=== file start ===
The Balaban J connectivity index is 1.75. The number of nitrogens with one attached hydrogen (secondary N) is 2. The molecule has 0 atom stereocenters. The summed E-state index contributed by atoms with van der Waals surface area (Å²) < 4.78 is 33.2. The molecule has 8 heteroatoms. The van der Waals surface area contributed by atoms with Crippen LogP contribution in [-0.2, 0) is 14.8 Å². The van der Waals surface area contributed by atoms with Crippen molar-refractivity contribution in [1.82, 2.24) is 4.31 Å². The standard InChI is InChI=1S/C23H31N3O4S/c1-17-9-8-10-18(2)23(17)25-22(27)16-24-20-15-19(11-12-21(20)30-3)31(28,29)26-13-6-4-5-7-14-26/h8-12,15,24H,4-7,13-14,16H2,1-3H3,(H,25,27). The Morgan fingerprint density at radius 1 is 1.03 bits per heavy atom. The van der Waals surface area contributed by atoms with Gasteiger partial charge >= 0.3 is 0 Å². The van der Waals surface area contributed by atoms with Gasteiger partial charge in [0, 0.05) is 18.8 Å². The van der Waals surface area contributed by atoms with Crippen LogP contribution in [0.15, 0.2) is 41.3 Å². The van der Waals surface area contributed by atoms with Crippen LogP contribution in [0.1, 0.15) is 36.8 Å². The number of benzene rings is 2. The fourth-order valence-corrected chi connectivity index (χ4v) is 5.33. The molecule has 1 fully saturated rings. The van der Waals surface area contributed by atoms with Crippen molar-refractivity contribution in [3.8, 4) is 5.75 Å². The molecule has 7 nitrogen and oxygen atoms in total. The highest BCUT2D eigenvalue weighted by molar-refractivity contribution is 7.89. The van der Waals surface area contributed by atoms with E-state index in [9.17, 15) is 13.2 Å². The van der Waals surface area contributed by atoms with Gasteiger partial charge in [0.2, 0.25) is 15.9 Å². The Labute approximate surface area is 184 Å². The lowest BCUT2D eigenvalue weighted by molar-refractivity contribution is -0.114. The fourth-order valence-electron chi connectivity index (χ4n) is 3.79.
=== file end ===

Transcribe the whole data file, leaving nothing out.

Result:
The Balaban J connectivity index is 1.75. The number of nitrogens with one attached hydrogen (secondary N) is 2. The molecule has 0 atom stereocenters. The summed E-state index contributed by atoms with van der Waals surface area (Å²) < 4.78 is 33.2. The molecule has 8 heteroatoms. The van der Waals surface area contributed by atoms with Crippen LogP contribution in [-0.2, 0) is 14.8 Å². The van der Waals surface area contributed by atoms with Crippen molar-refractivity contribution in [1.82, 2.24) is 4.31 Å². The standard InChI is InChI=1S/C23H31N3O4S/c1-17-9-8-10-18(2)23(17)25-22(27)16-24-20-15-19(11-12-21(20)30-3)31(28,29)26-13-6-4-5-7-14-26/h8-12,15,24H,4-7,13-14,16H2,1-3H3,(H,25,27). The Morgan fingerprint density at radius 1 is 1.03 bits per heavy atom. The van der Waals surface area contributed by atoms with Gasteiger partial charge >= 0.3 is 0 Å². The van der Waals surface area contributed by atoms with Gasteiger partial charge in [0, 0.05) is 18.8 Å². The van der Waals surface area contributed by atoms with Crippen LogP contribution in [0.15, 0.2) is 41.3 Å². The van der Waals surface area contributed by atoms with Crippen LogP contribution in [0.1, 0.15) is 36.8 Å². The number of benzene rings is 2. The fourth-order valence-corrected chi connectivity index (χ4v) is 5.33. The molecule has 1 fully saturated rings. The van der Waals surface area contributed by atoms with Crippen molar-refractivity contribution in [3.8, 4) is 5.75 Å². The molecule has 7 nitrogen and oxygen atoms in total. The highest BCUT2D eigenvalue weighted by molar-refractivity contribution is 7.89. The van der Waals surface area contributed by atoms with E-state index in [9.17, 15) is 13.2 Å². The van der Waals surface area contributed by atoms with Gasteiger partial charge in [0.2, 0.25) is 15.9 Å². The Labute approximate surface area is 184 Å². The lowest BCUT2D eigenvalue weighted by molar-refractivity contribution is -0.114. The fourth-order valence-electron chi connectivity index (χ4n) is 3.79.